I feel like my job will be ending soon. Will I qualify for unemployment if things don't work out with my new job?

Update:

I feel like my current job will be ending soon and I'm ready to take a new job before that happens. If something doesn't work out with the new job will I still qualify for unemployment even though I technically left the previous job before they officially let me go?

Update 2:

my other option is to not take a new job and just wait until I'm officially let go but I was hoping to find a new job before I lost my current one so that I would be ok financially.

6 Answers

Relevance
  • Anonymous
    2 weeks ago

    I want to work in an area that I'm good at 

    • Login to reply the answers
  • 3 weeks ago

    What state/province/country are you in ? Different jurisdictions have different laws and regulations.

    • Login to reply the answers
  • A.J.
    Lv 7
    3 weeks ago

    "something doesn't work out with the new job" is vague.

    Each US State has different rules, generally aimed at losing a job at no fault of your own, and ready and able and willing to work.

    If you quit the first job because you think a layoff or closing is coming and take a new job, and then quit the new job, getting approved will be difficult.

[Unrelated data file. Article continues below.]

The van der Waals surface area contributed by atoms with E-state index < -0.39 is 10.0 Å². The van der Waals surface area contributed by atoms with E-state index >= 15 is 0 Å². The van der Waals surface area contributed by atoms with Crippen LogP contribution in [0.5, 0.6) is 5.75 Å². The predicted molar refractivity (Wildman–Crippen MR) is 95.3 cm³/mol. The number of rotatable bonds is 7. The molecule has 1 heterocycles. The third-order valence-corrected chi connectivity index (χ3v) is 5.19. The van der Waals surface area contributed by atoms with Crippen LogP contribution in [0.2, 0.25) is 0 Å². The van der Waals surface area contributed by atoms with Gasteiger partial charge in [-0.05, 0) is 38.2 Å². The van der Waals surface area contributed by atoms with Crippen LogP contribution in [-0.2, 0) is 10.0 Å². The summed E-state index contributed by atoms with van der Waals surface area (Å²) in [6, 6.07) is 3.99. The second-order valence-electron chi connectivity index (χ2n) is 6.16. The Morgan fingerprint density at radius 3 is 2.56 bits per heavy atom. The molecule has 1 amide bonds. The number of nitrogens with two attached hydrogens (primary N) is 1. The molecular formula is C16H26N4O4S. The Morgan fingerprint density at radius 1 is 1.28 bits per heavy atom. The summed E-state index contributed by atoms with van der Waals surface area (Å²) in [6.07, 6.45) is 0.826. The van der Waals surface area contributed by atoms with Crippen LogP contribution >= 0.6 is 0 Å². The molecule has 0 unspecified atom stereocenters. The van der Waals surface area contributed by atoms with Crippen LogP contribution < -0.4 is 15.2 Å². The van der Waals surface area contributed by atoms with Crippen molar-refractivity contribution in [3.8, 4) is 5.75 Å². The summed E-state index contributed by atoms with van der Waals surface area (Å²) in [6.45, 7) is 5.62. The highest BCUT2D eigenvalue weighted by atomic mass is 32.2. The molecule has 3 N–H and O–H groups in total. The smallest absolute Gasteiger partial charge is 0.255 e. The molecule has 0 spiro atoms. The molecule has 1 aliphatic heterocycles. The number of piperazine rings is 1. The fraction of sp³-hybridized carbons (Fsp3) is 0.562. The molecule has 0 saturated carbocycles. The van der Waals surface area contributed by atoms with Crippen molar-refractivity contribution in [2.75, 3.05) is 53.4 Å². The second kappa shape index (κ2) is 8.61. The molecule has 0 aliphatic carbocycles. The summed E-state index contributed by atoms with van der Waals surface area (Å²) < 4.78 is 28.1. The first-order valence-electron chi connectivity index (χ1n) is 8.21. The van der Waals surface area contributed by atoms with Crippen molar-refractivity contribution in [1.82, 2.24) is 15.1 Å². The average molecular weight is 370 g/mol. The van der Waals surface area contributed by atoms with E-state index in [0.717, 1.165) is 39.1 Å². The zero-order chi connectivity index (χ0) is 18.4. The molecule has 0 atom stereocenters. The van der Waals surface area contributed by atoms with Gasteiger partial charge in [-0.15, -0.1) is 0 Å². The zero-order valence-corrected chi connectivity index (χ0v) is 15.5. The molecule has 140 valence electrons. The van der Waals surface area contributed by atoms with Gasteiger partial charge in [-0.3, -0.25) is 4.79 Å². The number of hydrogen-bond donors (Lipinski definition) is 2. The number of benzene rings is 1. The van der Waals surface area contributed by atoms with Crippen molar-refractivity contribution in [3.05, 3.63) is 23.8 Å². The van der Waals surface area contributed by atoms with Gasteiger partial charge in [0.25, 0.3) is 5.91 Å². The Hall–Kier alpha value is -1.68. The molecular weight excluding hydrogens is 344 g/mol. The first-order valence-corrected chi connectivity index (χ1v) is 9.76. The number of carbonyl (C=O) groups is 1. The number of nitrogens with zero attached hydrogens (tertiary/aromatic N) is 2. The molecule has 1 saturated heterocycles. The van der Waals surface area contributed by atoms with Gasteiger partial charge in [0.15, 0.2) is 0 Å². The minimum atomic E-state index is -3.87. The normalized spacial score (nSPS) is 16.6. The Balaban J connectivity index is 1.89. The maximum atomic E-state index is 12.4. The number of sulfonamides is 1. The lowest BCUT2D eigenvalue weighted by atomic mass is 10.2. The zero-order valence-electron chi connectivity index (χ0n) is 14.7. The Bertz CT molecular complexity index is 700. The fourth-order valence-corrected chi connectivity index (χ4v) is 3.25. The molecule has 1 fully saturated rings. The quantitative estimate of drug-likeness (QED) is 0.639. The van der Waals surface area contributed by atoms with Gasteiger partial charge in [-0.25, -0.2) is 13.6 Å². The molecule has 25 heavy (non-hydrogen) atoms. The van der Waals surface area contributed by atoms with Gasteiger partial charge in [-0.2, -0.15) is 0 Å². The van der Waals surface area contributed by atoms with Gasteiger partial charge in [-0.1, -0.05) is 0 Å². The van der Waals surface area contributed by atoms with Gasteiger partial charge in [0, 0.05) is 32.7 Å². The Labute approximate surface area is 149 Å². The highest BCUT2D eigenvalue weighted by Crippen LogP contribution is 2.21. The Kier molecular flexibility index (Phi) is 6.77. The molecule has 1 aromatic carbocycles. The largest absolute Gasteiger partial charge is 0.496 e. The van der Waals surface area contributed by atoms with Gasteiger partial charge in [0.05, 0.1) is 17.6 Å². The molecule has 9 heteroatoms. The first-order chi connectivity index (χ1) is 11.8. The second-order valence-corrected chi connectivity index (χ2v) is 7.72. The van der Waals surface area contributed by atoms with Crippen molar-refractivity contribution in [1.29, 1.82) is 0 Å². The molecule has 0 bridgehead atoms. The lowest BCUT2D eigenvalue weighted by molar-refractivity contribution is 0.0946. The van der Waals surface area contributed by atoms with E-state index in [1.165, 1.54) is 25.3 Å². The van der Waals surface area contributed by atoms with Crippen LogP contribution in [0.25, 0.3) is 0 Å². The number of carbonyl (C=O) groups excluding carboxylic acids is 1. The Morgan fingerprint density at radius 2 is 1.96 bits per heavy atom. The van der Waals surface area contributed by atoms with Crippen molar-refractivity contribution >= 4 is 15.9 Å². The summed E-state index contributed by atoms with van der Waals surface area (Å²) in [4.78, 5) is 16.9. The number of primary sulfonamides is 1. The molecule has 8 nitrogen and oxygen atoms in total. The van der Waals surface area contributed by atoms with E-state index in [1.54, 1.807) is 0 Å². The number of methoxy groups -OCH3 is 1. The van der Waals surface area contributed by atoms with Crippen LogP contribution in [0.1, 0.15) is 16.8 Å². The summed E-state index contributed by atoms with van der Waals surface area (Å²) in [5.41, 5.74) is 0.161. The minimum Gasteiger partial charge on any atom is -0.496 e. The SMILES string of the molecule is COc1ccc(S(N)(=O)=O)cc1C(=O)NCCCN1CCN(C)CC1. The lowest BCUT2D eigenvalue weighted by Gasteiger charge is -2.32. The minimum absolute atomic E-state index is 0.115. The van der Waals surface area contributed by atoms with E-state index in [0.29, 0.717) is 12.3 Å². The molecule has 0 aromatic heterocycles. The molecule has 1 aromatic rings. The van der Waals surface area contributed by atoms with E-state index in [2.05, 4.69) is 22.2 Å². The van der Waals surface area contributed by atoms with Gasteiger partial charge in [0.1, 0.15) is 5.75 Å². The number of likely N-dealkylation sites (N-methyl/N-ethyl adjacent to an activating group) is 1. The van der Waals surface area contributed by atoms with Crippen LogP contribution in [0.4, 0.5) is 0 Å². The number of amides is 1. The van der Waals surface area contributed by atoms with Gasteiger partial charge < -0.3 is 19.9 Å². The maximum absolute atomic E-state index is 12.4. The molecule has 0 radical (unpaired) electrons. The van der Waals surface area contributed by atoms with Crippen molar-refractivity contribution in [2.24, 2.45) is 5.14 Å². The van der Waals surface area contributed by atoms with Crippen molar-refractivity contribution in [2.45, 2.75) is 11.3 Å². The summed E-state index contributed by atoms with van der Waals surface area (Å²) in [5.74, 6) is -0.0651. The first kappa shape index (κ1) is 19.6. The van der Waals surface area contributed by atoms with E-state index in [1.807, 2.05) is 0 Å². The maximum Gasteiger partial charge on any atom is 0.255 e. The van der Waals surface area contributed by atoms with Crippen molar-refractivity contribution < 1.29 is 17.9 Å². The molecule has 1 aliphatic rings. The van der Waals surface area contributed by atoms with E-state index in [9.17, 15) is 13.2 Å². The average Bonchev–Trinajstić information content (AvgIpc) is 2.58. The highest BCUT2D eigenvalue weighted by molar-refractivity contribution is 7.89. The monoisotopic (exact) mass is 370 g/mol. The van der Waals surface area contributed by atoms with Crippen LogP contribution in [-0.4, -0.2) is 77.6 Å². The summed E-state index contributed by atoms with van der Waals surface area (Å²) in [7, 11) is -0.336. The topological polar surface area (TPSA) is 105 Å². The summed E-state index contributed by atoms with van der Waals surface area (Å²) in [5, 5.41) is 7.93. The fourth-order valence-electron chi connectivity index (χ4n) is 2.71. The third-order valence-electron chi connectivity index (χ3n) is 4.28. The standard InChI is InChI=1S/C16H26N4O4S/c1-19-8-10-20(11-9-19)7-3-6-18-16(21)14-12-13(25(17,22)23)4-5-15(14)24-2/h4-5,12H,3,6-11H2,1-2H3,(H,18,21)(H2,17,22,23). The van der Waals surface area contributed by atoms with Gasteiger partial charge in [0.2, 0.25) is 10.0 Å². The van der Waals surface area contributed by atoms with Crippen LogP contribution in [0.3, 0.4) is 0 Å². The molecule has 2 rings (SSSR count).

If you quit the first job because you think a layoff or closing is coming and take a new job, and then get laid off by the new job, your employment at the first job should count towards benefits amount and eligibility.

    If you quit the first job because you think a layoff or closing is coming and take a new job, and then get fired for performance by the new job, it's highly likely you get turned down for benefits, try an appeal, and a decision is possible in your favor.

    It's certainly good to look for a new job and have everything in place.

    It gets a bit difficult accepting a questionable job while quitting current employment even if you think a layoff is coming.

    • Login to reply the answers
  • Judy
    Lv 7
    3 weeks ago

    depends on a lot of things, like why your job ends and how long you've worked recently

    • Login to reply the answers
  • How do you think about the answers? You can sign in to vote the answer.
  • Anonymous
    3 weeks ago

    Maybe.  It varies on a state-by-state basis.  Your HR department should know.

    • Login to reply the answers
  • Howard
    Lv 5
    3 weeks ago

    maybe if you've been working at that job for a year or maybe even six months

    • Login to reply the answers
Still have questions? Get your answers by asking now.